United Nations Security Council Resolution 1483

United Nations Security Council resolution 1483, adopted on 22 May 2003, after recalling all previous resolutions on the situation between Iraq and Kuwait, the Council lifted trade sanctions against Iraq (excluding an arms embargo) and terminated the Oil-for-Food Programme.[1]

UN Security Council
Resolution 1483
Iraq-CIA WFB Map.png
Date22 May 2003
Meeting no.4,761
CodeS/RES/1483 (Document)
SubjectThe situation between Iraq and Kuwait
Voting summary
  • 14 voted for
  • None voted against
  • None abstained
Security Council composition
Permanent members
Non-permanent members

The resolution was drafted by the United States and co-sponsored by Spain and the United Kingdom; it was approved by 14 of 15 Security Council members as Syria did not participate in the voting.[2]



The Security Council reaffirmed the importance of the disarmament of Iraqi weapons of mass destruction and the right of the Iraqi people to determine their own political future and control of their natural resources. It encouraged efforts to form a representative government to afford equal rights and justice to all Iraqi citizens, and recalled Resolution 1325 (2000) on women to that effect.

Furthermore, the Council determined that the United Nations should play a vital role in humanitarian relief and reconstruction efforts and the development of institutions in Iraq.[3] It welcomed the resumption of humanitarian efforts and the appointment of a Special Adviser by the Secretary-General Kofi Annan. Meanwhile, the preamble of the resolution affirmed the need for accountability for the crimes committed by the previous Iraqi regime under Saddam Hussein and respect for Iraqi heritage.

The Council recognised the responsibilities and obligations of the United Kingdom and United States as occupying powers and of other states that were not occupying powers as working under their command. It welcomed the commitment of Member States towards the stability of Iraq, remained concerned about the fate of Kuwaiti and third-state nationals unaccounted for since 2 August 1990 (the day Iraq invaded Kuwait) and determined that the situation in Iraq remained a threat to international peace and security.


The resolution, adopted under Chapter VII of the United Nations Charter, resolved many of the legal and governmental ambiguities that resulted from the 2003 invasion of Iraq by the U.S. and U.K.-led "coalition of the willing". Its three most important features are that it recognized the US-UK coalition's responsibilities under applicable international law as occupying powers; recognised the creation of a transitional governing council of Iraqis; and removed all sanctions against Iraq that were placed upon the former regime of Saddam Hussein under resolutions 661 (1991), 778 (1992) and others.[4] Additionally, it terminated the Oil-for-Food Programme.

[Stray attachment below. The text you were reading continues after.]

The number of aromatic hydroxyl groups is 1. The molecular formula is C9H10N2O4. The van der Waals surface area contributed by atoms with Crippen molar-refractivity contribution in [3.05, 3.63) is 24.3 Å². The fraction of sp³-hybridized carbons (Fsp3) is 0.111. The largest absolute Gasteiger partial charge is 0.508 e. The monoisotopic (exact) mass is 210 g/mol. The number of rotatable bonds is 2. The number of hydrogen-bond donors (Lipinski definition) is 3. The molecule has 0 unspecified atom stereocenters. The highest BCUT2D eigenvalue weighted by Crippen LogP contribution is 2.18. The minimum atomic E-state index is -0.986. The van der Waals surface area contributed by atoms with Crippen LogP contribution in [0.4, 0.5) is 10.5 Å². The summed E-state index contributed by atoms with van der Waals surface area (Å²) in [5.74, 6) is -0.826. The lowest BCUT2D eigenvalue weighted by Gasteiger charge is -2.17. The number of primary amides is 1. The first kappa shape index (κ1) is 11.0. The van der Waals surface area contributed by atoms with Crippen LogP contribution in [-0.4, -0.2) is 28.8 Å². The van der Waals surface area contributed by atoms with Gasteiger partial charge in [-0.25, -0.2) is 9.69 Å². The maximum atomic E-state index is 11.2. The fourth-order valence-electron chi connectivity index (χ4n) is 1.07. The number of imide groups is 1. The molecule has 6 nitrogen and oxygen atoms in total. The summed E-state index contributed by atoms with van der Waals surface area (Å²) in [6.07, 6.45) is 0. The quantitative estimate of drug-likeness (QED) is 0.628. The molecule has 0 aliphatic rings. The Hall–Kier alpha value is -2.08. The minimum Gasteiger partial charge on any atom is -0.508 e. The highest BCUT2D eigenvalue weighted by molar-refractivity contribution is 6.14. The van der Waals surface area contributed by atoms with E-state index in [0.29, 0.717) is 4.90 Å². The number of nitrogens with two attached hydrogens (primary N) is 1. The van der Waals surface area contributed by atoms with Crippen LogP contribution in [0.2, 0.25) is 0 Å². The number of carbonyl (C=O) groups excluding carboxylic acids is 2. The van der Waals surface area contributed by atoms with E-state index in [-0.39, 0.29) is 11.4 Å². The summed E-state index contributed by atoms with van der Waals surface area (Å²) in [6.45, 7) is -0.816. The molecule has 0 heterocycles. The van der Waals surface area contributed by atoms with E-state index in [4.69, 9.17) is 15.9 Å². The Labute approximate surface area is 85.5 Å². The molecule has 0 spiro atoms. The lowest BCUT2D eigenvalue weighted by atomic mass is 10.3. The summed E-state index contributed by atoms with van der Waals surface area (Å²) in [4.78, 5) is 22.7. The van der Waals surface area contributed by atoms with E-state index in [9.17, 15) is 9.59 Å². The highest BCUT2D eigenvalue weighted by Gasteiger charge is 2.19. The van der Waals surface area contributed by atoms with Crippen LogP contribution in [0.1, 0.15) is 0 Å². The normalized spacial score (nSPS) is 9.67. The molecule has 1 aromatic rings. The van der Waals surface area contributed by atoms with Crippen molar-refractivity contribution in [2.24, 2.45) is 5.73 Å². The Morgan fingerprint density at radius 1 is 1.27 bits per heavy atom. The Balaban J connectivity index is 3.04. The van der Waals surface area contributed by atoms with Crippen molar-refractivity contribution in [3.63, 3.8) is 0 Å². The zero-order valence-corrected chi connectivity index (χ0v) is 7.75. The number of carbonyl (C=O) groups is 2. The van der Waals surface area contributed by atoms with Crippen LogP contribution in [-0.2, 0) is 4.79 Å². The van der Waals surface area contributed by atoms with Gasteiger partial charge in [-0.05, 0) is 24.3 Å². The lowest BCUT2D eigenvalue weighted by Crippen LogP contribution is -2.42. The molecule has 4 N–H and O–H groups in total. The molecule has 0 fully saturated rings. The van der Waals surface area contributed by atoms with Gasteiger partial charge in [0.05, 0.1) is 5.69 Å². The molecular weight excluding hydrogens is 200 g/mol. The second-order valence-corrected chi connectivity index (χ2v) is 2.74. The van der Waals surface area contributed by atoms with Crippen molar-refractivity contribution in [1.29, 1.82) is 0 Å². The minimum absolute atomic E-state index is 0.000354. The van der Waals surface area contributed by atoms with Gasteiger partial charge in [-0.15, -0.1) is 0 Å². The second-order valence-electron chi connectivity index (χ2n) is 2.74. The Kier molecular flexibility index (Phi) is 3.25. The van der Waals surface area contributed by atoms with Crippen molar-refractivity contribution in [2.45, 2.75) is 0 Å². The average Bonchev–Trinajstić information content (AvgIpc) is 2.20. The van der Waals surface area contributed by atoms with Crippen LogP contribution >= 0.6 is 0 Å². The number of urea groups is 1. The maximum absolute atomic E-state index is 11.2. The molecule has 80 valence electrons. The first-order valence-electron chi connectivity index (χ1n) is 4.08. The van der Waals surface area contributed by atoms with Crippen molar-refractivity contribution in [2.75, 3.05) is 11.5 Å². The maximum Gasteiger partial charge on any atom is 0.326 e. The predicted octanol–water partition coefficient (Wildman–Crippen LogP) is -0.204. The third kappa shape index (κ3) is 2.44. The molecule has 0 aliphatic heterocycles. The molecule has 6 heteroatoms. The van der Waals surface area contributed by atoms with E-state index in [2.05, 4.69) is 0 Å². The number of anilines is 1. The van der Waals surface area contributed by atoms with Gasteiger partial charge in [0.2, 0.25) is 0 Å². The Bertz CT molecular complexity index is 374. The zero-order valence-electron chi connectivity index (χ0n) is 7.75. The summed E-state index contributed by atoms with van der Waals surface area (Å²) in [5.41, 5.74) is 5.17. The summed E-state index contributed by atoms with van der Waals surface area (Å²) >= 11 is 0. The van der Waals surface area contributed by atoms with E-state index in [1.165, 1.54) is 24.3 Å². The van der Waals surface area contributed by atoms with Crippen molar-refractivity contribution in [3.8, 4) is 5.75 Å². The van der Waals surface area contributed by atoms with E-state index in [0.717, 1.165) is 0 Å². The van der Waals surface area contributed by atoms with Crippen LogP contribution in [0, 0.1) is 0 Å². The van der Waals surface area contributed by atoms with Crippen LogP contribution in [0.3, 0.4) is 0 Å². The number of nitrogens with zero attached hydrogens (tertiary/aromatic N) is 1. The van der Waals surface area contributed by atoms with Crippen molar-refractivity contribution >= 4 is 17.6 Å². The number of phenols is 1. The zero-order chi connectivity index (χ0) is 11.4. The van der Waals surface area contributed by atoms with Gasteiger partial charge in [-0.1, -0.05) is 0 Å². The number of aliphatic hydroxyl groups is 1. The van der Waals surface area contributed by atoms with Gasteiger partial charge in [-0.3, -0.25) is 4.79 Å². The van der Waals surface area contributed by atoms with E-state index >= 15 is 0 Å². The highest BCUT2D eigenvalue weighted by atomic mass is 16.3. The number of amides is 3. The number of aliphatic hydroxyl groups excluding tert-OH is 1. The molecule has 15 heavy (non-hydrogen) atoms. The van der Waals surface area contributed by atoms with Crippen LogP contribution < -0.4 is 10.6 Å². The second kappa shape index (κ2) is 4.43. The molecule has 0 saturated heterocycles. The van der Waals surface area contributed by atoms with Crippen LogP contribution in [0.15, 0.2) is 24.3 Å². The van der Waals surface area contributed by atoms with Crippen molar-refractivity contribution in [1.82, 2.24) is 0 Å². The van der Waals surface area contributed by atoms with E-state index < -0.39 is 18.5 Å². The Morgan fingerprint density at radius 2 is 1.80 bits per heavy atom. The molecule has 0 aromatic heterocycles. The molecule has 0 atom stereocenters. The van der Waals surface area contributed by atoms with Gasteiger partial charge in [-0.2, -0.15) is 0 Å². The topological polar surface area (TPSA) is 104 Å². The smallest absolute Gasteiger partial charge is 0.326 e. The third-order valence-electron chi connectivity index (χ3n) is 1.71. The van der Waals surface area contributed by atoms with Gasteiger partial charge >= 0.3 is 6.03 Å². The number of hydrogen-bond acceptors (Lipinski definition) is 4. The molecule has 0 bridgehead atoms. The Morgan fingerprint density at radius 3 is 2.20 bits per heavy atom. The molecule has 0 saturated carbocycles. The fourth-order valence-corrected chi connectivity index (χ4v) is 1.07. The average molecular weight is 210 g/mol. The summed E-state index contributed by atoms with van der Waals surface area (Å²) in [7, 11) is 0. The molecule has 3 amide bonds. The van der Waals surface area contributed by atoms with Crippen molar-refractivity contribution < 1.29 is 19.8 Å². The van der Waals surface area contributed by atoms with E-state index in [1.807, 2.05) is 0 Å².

The resolution transferred the authority to authorize expenditures from Iraq's oil revenue from the United Nations to a Development Fund for Iraq, controlled by the Coalition Provisional Authority, on 23 May 2003. It also created an international body to monitor the Coalition's expenditures from Iraq's oil revenue, the International Advisory and Monitoring Board (IAMB). The Coalition's authority to expend Iraq's oil revenue was conditional. The Coalition was only authorized to expend those funds for the benefit of the Iraqi people. Those expenditures were only authorized if they were made in an open and transparent manner. The Coalition was only authorized to expend funds so long as they cooperated in the IAMB's oversight of those expenditures, and the Coalition was charged with the obligation to make those expenditures with meaningful Iraqi input.

The Oil-for-Food Program's remaining funds of $10 billion were transferred over a 6-month winding-up period to the Development Fund for Iraq, representing 14% of the program's total income over 5 years.

The Coalition was widely criticized for failing to implement adequate financial controls; with failing to make expenditures from the Development Fund for Iraq in an open and transparent manner.

See alsoEdit


  1. ^ "Security Council lifts sanctions on Iraq, approves UN role, calls for appointment of Secretary-General's Special Representative". United Nations. 22 May 2003.
  2. ^ "Passages From Security Council Resolution Ending U.N. Sanctions on Iraq". The New York Times. 23 May 2003.
  3. ^ Hilaire, Max (2005). United Nations law and the Security Council. Ashgate Publishing, Ltd. p. 241. ISBN 978-0-7546-4489-7.
  4. ^ Allain, Jean (2004). International law in the Middle East: closer to power than justice. Ashgate Publishing, Ltd. p. 175. ISBN 978-0-7546-2436-3.

External linksEdit